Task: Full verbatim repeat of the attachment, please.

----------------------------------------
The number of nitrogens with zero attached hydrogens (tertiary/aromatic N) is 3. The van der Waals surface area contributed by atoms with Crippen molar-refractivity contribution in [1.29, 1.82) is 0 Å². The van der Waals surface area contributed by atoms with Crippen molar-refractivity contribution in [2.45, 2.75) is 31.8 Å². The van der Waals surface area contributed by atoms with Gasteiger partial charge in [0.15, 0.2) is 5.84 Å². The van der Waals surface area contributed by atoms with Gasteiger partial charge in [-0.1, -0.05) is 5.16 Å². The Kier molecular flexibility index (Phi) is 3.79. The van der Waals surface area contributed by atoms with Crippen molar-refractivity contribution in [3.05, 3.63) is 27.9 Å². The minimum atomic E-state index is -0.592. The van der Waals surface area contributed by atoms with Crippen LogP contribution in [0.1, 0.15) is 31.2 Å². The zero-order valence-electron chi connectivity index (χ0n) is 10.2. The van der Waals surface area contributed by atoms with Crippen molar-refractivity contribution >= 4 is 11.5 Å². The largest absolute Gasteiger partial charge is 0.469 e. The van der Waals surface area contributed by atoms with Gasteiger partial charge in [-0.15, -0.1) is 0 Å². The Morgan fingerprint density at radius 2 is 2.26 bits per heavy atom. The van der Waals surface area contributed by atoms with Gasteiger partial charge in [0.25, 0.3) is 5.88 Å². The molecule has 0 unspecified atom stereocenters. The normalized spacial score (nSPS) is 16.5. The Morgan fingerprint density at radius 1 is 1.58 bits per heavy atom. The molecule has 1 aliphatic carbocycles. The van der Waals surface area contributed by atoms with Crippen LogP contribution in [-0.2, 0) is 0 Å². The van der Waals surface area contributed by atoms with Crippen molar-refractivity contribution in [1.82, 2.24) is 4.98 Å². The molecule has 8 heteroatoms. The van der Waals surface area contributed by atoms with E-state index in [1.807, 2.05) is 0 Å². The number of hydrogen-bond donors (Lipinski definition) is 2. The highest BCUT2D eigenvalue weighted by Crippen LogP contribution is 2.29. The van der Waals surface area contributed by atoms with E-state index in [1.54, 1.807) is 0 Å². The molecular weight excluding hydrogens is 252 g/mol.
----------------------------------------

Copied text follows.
The number of nitrogens with zero attached hydrogens (tertiary/aromatic N) is 3. The van der Waals surface area contributed by atoms with Crippen molar-refractivity contribution in [1.29, 1.82) is 0 Å². The van der Waals surface area contributed by atoms with Crippen molar-refractivity contribution in [2.45, 2.75) is 31.8 Å². The van der Waals surface area contributed by atoms with Gasteiger partial charge in [0.15, 0.2) is 5.84 Å². The van der Waals surface area contributed by atoms with Gasteiger partial charge in [-0.1, -0.05) is 5.16 Å². The Kier molecular flexibility index (Phi) is 3.79. The van der Waals surface area contributed by atoms with Crippen molar-refractivity contribution in [3.05, 3.63) is 27.9 Å². The minimum atomic E-state index is -0.592. The van der Waals surface area contributed by atoms with Crippen LogP contribution in [0.1, 0.15) is 31.2 Å². The zero-order valence-electron chi connectivity index (χ0n) is 10.2. The van der Waals surface area contributed by atoms with Crippen molar-refractivity contribution >= 4 is 11.5 Å². The largest absolute Gasteiger partial charge is 0.469 e. The van der Waals surface area contributed by atoms with Gasteiger partial charge in [-0.15, -0.1) is 0 Å². The Morgan fingerprint density at radius 2 is 2.26 bits per heavy atom. The van der Waals surface area contributed by atoms with Gasteiger partial charge in [0.25, 0.3) is 5.88 Å². The molecule has 0 unspecified atom stereocenters. The normalized spacial score (nSPS) is 16.5. The Morgan fingerprint density at radius 1 is 1.58 bits per heavy atom. The molecule has 1 aliphatic carbocycles. The van der Waals surface area contributed by atoms with Crippen LogP contribution in [-0.2, 0) is 0 Å². The van der Waals surface area contributed by atoms with Crippen molar-refractivity contribution in [1.82, 2.24) is 4.98 Å². The molecule has 8 heteroatoms. The van der Waals surface area contributed by atoms with E-state index in [1.807, 2.05) is 0 Å². The number of hydrogen-bond donors (Lipinski definition) is 2. The highest BCUT2D eigenvalue weighted by Crippen LogP contribution is 2.29. The van der Waals surface area contributed by atoms with E-state index in [1.54, 1.807) is 0 Å². The molecular weight excluding hydrogens is 252 g/mol.